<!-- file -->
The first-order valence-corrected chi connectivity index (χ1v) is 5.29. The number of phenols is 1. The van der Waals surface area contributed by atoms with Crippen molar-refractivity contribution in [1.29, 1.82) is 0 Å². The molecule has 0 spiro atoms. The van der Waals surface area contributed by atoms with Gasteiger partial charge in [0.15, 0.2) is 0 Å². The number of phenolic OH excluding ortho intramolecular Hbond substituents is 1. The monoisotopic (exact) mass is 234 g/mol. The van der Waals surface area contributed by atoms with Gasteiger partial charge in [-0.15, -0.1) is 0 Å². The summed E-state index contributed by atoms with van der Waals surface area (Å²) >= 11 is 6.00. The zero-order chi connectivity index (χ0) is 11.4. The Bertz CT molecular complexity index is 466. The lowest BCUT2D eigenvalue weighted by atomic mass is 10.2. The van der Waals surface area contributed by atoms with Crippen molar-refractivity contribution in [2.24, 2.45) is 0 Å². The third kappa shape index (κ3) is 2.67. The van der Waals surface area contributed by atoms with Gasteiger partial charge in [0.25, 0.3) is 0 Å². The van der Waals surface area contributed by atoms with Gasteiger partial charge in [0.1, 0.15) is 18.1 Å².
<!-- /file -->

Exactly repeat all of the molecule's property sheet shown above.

The first-order valence-corrected chi connectivity index (χ1v) is 5.29. The number of phenols is 1. The van der Waals surface area contributed by atoms with Crippen molar-refractivity contribution in [1.29, 1.82) is 0 Å². The molecule has 0 spiro atoms. The van der Waals surface area contributed by atoms with Gasteiger partial charge in [0.15, 0.2) is 0 Å². The number of phenolic OH excluding ortho intramolecular Hbond substituents is 1. The monoisotopic (exact) mass is 234 g/mol. The van der Waals surface area contributed by atoms with Gasteiger partial charge in [-0.15, -0.1) is 0 Å². The summed E-state index contributed by atoms with van der Waals surface area (Å²) >= 11 is 6.00. The zero-order chi connectivity index (χ0) is 11.4. The Bertz CT molecular complexity index is 466. The lowest BCUT2D eigenvalue weighted by atomic mass is 10.2. The van der Waals surface area contributed by atoms with Crippen molar-refractivity contribution in [2.24, 2.45) is 0 Å². The third kappa shape index (κ3) is 2.67. The van der Waals surface area contributed by atoms with Gasteiger partial charge in [0.25, 0.3) is 0 Å². The van der Waals surface area contributed by atoms with Gasteiger partial charge in [0.1, 0.15) is 18.1 Å².